7. reality check

    “Are you a bit jealous that your career in the media has been lackluster at best?”

    Ian is out in the forefront of the new media and blogs. He is hardly jealous but asking serious questions. Let the digital editor just address the question in a positive proactive manner and move forward.

    The issue is about how to better investigate the news and present it to the public.

    This is not about ego and personalities but about how to better inform the public.

  8. Anon

    Ian Bourne is at the forefront of WHAT?!!!!!! AHhahahaahaHAHAhAAHhaa. To whom my dear? Are you close family? I’m curious as to what colours your lens. Why next you’ll probably say he is a Timeless model.

  9. reality check

    anon,

    don’t know him, never met him, not sure what colour or hue he is but like his comments and thought process.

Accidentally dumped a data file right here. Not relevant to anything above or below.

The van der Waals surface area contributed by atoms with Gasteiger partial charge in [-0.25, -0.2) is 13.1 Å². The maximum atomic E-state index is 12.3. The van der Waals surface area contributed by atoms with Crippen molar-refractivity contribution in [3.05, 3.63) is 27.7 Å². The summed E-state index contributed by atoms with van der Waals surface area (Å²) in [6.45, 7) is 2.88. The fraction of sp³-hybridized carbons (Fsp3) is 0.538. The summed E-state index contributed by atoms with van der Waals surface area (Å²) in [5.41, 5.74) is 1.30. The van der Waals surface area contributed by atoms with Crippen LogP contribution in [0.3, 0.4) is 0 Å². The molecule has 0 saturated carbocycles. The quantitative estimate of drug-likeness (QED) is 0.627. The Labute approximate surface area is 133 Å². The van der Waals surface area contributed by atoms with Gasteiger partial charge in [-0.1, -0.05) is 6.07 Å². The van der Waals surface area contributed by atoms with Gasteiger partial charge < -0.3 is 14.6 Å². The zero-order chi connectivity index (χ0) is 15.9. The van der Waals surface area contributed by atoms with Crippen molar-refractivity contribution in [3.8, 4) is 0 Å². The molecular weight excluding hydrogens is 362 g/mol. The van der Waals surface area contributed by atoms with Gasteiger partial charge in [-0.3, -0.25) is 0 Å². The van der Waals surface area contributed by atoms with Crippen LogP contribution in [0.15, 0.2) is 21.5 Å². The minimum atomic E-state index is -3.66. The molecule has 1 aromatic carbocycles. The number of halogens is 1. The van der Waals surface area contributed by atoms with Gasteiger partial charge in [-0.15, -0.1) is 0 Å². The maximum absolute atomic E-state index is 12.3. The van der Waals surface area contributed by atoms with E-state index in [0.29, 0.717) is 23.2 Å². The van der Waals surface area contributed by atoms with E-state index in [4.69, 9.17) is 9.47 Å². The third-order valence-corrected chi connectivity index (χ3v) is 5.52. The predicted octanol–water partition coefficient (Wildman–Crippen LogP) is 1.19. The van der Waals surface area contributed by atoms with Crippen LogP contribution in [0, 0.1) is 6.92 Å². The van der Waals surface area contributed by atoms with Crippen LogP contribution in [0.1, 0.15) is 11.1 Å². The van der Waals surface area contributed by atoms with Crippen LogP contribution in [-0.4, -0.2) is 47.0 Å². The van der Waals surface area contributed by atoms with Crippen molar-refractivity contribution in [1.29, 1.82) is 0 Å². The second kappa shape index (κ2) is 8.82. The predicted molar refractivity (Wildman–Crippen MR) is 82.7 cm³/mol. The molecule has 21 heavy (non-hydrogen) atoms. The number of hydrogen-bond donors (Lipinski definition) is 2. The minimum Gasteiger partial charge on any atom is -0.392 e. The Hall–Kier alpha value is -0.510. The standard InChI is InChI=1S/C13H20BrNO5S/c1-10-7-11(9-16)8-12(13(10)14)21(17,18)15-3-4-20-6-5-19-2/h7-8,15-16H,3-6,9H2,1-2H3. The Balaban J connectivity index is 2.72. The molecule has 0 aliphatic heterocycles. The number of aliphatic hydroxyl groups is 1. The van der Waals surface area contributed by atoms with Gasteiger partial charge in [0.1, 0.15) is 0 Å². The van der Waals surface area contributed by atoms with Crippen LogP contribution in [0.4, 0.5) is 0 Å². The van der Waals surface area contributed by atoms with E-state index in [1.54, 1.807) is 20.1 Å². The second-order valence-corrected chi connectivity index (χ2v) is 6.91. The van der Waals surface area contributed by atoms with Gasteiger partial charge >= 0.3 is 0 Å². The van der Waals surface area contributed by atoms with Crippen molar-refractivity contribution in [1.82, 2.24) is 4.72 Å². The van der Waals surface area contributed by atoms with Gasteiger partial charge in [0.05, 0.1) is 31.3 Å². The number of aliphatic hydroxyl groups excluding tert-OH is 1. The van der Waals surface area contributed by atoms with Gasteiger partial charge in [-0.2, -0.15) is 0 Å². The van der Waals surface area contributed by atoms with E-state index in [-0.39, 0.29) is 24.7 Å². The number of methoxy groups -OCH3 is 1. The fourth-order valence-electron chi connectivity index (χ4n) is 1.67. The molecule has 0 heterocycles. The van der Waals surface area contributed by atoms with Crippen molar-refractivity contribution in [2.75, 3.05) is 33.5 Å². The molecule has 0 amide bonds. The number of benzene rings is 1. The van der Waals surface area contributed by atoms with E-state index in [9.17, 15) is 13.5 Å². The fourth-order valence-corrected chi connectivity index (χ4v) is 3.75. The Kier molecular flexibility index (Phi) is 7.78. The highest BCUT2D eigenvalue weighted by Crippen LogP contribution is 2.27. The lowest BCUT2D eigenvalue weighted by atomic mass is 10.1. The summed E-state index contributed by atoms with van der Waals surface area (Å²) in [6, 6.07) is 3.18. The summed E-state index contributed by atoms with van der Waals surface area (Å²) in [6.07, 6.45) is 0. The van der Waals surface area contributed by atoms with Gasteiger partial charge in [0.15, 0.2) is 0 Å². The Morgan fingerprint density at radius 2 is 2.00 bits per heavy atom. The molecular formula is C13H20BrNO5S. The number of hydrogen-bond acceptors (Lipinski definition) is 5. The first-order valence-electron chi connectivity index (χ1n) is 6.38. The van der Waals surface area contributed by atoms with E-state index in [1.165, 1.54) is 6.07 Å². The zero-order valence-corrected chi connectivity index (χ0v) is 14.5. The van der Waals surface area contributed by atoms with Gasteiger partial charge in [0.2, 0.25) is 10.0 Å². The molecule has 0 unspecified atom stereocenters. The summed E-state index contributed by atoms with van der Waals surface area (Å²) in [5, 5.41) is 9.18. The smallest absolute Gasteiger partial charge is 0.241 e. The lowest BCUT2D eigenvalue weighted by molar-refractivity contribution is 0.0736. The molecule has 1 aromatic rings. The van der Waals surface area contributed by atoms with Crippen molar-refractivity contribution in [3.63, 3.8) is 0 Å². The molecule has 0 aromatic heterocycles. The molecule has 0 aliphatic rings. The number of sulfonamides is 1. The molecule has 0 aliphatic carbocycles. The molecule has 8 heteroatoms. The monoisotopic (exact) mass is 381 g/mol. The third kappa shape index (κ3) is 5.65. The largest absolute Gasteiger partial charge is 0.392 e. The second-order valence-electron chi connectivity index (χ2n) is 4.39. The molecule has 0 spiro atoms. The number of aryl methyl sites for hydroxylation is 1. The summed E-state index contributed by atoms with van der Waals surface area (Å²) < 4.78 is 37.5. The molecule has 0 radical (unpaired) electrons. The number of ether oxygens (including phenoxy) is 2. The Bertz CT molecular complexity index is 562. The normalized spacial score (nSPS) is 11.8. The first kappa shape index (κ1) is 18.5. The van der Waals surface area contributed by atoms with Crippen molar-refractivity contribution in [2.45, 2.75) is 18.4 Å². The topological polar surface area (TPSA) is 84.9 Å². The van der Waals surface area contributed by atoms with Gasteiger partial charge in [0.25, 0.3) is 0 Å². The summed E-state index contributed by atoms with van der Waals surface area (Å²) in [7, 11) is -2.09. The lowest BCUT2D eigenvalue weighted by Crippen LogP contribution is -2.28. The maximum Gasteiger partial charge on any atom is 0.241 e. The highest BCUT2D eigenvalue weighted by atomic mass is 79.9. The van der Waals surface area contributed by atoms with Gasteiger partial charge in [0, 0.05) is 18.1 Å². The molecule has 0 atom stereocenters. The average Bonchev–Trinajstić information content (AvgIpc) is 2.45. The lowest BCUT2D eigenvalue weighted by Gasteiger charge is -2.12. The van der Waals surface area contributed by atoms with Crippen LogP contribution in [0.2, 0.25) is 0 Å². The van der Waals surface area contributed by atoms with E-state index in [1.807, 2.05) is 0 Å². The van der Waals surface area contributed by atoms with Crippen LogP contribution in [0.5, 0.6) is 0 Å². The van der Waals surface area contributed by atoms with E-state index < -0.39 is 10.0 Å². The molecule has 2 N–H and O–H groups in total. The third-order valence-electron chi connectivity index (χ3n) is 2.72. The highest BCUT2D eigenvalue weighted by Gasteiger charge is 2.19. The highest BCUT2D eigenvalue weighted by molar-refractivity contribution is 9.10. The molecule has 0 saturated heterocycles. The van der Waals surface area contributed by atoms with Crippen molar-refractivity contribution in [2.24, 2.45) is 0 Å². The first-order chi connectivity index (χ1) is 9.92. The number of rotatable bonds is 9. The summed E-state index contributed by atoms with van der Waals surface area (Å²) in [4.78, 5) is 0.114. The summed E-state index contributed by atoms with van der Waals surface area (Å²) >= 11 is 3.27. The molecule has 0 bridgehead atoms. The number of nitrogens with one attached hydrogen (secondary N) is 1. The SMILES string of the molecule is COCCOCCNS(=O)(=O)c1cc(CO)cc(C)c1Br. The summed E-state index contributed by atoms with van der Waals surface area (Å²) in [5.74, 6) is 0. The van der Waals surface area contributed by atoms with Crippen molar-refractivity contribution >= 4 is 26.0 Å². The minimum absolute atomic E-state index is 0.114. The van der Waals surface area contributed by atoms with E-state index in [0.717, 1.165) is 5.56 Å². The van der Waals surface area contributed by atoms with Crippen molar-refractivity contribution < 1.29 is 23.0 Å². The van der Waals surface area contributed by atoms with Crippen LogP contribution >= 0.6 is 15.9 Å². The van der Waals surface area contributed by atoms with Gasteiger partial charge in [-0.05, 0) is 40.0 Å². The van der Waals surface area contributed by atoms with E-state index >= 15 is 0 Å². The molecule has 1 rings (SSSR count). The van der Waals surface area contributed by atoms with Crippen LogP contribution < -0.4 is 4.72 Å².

Sorry I couldn’t pigeon hole this for you to make life simpler.

  10. Anon

    reality check, get a dose of ‘reality’ by exploring life outside of the barbados free press box. what you said re: the greatness of ian bourne in the bajan media is hallucinatory at best.. but it did give me quite a laugh.

  11. Sargeant

    I am not surprised by the Nation’s reporting and their choice of words to describe people.
    Case in point a few weeks ago Peter Simmons described Barack Obama as a mulatto in a column he wrote which was supposed to be celebratory.

    Here is another issue, when the Nation publishes stories about the average bajan involved in every day occurrences e.g. accidents they use direct quotes which is often colloquial e.g “de car come down de road an lickee down” whereas if the speaker is a politician or someone they deem to be important the Nation publishes the story using reported speech so that it appears that the speaker used the Queen’s English.